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Title: Preventing placement disruption : how do foster carers experience and explain the process?
Author: Lear, Jennifer Clare
ISNI:       0000 0004 5356 1880
Awarding Body: University of Leeds
Current Institution: University of Leeds
Date of Award: 2014
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Despite the importance of placement stability in promoting positive outcomes for looked after children, the number of foster placement disruptions continues to be high. Existing research has identified factors which contribute to placement disruption and success. However, the experiences of foster carers who are able to create stable placements are less well understood. The aim of this study was to examine what can be learnt from the experience of long-term, mainstream foster carers, who had been providing placements that were at risk of disruption, but which eventually became stable. The study explored how foster carers experience and explain recovery from a threatened placement, how and why they make the decision to maintain difficult placements and what processes and factors influence this. It also aimed to understand how theories of attachment and resilience contribute to the understanding of foster carers' experiences. Seven foster carers were recruited from across two Local Authorities. They each took part in a semi-structured interview which was transcribed and subjected to a grounded theory lite methodology. The analysis generated one super-ordinate theme (layers of protection) and seven core themes (fragile context, personal investment and affirmations, expectations, special kind of love, strengthening experiences and feelings, adapt and take action and collective vs isolated). A visual model of the data was produced which represented the protective layers, which collectively mitigated the threatening elements associated with difficult placements. The findings suggested that not all participants needed or experienced all of the layers and that the importance of each layer, in maintaining the placement, was variable, depending on the situation. Clinical implications can be drawn from this study including: the importance of foster carers investment in the role, participants mixed feelings about the full disclosure of information on the child and the importance of balancing realistic expectations and maintaining hope.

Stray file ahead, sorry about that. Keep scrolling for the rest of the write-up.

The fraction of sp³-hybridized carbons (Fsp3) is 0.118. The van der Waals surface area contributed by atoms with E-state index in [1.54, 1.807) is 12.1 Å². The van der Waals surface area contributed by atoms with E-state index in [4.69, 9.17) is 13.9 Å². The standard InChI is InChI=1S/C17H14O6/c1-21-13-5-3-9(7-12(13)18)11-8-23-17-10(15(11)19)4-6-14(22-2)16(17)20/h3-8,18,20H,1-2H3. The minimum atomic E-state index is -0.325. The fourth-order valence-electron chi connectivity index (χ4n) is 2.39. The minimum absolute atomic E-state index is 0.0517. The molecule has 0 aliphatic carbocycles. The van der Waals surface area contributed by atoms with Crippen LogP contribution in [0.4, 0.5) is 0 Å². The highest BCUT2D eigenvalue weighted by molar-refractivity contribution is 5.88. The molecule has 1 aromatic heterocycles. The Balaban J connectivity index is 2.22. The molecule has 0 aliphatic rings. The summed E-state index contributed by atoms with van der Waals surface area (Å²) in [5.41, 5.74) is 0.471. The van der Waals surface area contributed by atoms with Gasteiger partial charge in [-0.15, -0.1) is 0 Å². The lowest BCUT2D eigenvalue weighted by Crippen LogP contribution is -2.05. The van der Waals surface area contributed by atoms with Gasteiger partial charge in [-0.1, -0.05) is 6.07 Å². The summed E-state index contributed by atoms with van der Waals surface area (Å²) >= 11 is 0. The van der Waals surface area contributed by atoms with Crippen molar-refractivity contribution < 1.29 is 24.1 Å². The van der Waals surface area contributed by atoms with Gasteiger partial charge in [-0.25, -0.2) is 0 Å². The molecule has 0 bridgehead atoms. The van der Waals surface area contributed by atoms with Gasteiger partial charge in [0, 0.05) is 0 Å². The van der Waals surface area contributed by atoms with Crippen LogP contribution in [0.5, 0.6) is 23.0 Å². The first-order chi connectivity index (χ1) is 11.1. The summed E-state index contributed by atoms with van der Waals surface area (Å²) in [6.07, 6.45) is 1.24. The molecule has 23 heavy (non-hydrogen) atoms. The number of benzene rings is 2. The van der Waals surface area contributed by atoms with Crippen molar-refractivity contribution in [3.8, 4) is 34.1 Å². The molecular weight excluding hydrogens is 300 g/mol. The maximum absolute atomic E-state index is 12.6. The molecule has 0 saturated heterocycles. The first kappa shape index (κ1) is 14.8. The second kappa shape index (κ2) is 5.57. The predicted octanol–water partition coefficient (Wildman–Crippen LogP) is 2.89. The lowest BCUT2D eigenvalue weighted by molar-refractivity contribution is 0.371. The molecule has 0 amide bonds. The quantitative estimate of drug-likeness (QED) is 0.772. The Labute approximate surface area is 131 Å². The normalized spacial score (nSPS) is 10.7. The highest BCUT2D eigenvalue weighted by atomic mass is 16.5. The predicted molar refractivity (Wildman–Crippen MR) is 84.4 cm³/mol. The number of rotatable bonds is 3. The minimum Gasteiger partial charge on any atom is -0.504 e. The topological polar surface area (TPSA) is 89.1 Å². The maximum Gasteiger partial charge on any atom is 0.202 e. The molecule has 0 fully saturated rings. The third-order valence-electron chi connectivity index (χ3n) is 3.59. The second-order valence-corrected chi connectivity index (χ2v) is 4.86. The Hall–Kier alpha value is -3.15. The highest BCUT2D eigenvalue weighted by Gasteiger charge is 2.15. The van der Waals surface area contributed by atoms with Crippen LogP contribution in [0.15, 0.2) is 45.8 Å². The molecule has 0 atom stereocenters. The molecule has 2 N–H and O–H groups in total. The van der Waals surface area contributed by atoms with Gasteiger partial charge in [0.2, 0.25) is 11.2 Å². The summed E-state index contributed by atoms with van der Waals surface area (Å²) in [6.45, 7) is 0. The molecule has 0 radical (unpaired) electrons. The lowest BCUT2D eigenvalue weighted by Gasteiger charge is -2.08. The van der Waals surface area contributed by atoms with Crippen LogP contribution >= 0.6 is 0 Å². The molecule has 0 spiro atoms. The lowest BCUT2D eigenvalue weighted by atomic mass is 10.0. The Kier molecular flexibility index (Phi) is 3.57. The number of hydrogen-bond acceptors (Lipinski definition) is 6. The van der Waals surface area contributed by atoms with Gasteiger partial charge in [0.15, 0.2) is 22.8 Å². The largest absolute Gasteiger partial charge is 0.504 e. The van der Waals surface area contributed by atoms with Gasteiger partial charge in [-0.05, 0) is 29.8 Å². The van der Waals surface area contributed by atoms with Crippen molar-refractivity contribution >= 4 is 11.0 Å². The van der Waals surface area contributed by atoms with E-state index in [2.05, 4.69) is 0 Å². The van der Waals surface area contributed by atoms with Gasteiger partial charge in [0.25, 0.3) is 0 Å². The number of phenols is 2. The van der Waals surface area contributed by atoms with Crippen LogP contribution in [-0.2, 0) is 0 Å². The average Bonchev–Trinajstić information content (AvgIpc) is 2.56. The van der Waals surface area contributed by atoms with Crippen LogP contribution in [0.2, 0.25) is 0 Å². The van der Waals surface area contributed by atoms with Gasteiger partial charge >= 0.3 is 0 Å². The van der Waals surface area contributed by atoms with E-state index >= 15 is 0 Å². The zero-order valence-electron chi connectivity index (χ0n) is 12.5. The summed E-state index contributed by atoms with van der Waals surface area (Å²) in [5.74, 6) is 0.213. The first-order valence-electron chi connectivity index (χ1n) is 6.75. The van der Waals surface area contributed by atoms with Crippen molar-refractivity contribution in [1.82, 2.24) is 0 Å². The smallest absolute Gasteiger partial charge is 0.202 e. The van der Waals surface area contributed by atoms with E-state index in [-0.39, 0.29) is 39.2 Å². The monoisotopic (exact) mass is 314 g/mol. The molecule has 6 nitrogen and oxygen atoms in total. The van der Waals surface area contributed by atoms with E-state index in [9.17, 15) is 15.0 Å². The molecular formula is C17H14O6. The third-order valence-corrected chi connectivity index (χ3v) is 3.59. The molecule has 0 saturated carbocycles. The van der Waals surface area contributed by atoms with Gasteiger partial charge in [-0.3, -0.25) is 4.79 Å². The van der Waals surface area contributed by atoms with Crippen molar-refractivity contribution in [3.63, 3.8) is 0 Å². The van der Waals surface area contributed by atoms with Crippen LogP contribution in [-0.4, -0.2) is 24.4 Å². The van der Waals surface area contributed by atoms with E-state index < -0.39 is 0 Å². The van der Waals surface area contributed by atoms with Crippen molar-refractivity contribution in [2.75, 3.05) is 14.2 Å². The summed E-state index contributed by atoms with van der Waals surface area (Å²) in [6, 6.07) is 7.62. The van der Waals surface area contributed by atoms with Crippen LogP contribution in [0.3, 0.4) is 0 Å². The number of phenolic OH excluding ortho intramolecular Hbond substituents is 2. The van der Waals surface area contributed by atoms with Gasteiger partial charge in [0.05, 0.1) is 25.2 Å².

Supervisor: Hugh-Jones, S. ; Jordan, S. ; Wilson, C. Sponsor: Not available
Qualification Name: Thesis (D.Clin.Psy.) Qualification Level: Doctoral
EThOS ID:  DOI: Not available